There have been significant improvements over the last eight years in public perceptions of clinical-trial safety as well as trust in the motives of clinical research professionals, a new international study has found.

In the online survey conducted between January and March 2013 by US-based non-profit the Center for Information & Study on Clinical Research Participation (CISCRP) among a global community of health-information seekers and research participants, only 28% of respondents said they did not trust research sponsors to inform the public quickly about safety concerns in clinical trials.

This figure compared with 45% of respondents in a Harris Interactive poll run in 2005. In that survey, moreover, 46% of respondents believed volunteers were gambling with their health by taking part in a clinical trial. In the latest CISCRP survey, only 23% of current respondents agreed with this statement

One of the largest

With nearly 6,000 completed surveys, the 2013 Perceptions & Insights Study is “one of the largest international clinical research surveys ever conducted”, the Center said.

The study assessed changes in public perceptions of, and attitudes to, clinical research and gathered insights into study-participation experiences and behaviours, such as why people drop out of trials prematurely.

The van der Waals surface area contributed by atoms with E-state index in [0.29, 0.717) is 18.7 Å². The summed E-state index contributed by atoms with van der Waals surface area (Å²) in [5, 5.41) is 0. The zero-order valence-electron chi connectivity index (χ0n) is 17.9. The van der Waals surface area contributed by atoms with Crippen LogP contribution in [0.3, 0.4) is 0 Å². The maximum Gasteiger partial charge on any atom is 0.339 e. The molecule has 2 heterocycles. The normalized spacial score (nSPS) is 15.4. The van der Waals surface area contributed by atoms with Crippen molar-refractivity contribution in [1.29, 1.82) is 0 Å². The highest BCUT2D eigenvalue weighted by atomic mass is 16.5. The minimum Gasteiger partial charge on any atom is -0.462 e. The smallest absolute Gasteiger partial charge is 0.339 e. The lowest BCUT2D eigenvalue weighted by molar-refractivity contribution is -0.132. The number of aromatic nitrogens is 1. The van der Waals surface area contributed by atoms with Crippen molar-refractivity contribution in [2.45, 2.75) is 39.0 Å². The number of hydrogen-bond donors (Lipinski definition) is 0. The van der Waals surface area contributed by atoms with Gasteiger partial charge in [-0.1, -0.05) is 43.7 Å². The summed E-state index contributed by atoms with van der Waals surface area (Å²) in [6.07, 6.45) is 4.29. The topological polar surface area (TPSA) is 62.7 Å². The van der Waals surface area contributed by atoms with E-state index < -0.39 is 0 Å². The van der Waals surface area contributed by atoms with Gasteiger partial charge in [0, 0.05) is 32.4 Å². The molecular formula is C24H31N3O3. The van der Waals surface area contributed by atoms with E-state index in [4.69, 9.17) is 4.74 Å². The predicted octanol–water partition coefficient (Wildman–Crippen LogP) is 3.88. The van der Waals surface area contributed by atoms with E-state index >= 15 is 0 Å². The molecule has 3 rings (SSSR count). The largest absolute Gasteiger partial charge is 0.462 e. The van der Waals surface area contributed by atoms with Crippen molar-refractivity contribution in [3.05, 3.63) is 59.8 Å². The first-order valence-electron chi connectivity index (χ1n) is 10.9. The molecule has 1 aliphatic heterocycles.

Other key findings included:

  • The internet surpassed newspapers, radio and television as the primary source of information on clinical research, although the majority (60%) of study volunteers are not using social media to learn about clinical trials.                                                                           
  • A high proportion of patients who find themselves ineligible for a clinical trial decide not to participate at all, rather than searching for another trial opportunity.

“This critical study informs an enterprise now focusing on patient-centered research programmes,” commented Kenneth Getz, lead study investigator and director of sponsored research programs at the US-based Tufts’ Center for the Study of Drug Development. 

“Despite an industry-wide desire to better understand and engage patients, there hasn’t been a large scale assessment of their attitudes and perceptions conducted since 2005,” Getz added.

CISCRP plans to conduct its international poll “periodically” to monitor changes in public opinion and patient experiences with clinical research.